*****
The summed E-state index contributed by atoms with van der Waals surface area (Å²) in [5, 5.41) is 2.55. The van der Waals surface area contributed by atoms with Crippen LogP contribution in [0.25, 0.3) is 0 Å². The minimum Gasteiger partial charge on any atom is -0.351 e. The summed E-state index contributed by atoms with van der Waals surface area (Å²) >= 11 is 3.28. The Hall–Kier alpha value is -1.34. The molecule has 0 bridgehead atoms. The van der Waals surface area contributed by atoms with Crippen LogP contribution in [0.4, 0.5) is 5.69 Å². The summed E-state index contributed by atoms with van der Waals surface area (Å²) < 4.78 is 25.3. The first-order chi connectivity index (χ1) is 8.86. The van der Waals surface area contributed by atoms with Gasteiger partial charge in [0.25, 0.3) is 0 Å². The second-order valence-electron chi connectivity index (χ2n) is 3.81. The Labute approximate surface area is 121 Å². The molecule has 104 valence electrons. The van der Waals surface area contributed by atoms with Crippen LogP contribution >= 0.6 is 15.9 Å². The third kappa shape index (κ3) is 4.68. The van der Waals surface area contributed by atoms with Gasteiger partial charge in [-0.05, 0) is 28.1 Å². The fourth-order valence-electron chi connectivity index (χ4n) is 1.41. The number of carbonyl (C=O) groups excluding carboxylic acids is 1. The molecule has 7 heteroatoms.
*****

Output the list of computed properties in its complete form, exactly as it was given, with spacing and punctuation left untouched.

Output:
The summed E-state index contributed by atoms with van der Waals surface area (Å²) in [5, 5.41) is 2.55. The van der Waals surface area contributed by atoms with Crippen LogP contribution in [0.25, 0.3) is 0 Å². The minimum Gasteiger partial charge on any atom is -0.351 e. The summed E-state index contributed by atoms with van der Waals surface area (Å²) >= 11 is 3.28. The Hall–Kier alpha value is -1.34. The molecule has 0 bridgehead atoms. The van der Waals surface area contributed by atoms with Crippen LogP contribution in [0.4, 0.5) is 5.69 Å². The summed E-state index contributed by atoms with van der Waals surface area (Å²) < 4.78 is 25.3. The first-order chi connectivity index (χ1) is 8.86. The van der Waals surface area contributed by atoms with Gasteiger partial charge in [0.25, 0.3) is 0 Å². The second-order valence-electron chi connectivity index (χ2n) is 3.81. The Labute approximate surface area is 121 Å². The molecule has 104 valence electrons. The van der Waals surface area contributed by atoms with Crippen LogP contribution >= 0.6 is 15.9 Å². The third kappa shape index (κ3) is 4.68. The van der Waals surface area contributed by atoms with Gasteiger partial charge in [-0.05, 0) is 28.1 Å². The fourth-order valence-electron chi connectivity index (χ4n) is 1.41. The number of carbonyl (C=O) groups excluding carboxylic acids is 1. The molecule has 7 heteroatoms.